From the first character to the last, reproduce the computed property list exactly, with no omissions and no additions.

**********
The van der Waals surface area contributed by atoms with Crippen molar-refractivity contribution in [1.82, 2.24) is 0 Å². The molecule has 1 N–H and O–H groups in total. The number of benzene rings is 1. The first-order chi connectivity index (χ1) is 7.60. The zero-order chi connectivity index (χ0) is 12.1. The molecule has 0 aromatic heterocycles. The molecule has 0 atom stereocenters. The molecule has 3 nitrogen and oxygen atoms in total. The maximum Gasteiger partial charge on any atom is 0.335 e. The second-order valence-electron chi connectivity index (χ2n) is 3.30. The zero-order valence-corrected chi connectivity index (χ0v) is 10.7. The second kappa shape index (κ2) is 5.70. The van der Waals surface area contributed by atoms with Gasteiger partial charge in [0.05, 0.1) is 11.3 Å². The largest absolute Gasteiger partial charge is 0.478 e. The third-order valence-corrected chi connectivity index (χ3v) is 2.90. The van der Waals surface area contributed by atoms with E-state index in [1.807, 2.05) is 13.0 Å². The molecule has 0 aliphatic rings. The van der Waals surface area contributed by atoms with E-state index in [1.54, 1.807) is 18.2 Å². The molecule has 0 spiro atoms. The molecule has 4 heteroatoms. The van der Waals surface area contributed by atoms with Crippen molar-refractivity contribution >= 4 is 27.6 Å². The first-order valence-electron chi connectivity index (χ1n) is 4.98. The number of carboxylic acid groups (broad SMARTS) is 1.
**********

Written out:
The van der Waals surface area contributed by atoms with Crippen molar-refractivity contribution in [1.82, 2.24) is 0 Å². The molecule has 1 N–H and O–H groups in total. The number of benzene rings is 1. The first-order chi connectivity index (χ1) is 7.60. The zero-order chi connectivity index (χ0) is 12.1. The molecule has 0 aromatic heterocycles. The molecule has 0 atom stereocenters. The molecule has 3 nitrogen and oxygen atoms in total. The maximum Gasteiger partial charge on any atom is 0.335 e. The second-order valence-electron chi connectivity index (χ2n) is 3.30. The zero-order valence-corrected chi connectivity index (χ0v) is 10.7. The second kappa shape index (κ2) is 5.70. The van der Waals surface area contributed by atoms with Gasteiger partial charge in [0.05, 0.1) is 11.3 Å². The largest absolute Gasteiger partial charge is 0.478 e. The third-order valence-corrected chi connectivity index (χ3v) is 2.90. The van der Waals surface area contributed by atoms with E-state index in [1.807, 2.05) is 13.0 Å². The molecule has 0 aliphatic rings. The van der Waals surface area contributed by atoms with E-state index in [1.54, 1.807) is 18.2 Å². The molecule has 0 spiro atoms. The molecule has 4 heteroatoms. The van der Waals surface area contributed by atoms with Crippen molar-refractivity contribution >= 4 is 27.6 Å². The first-order valence-electron chi connectivity index (χ1n) is 4.98. The number of carboxylic acid groups (broad SMARTS) is 1.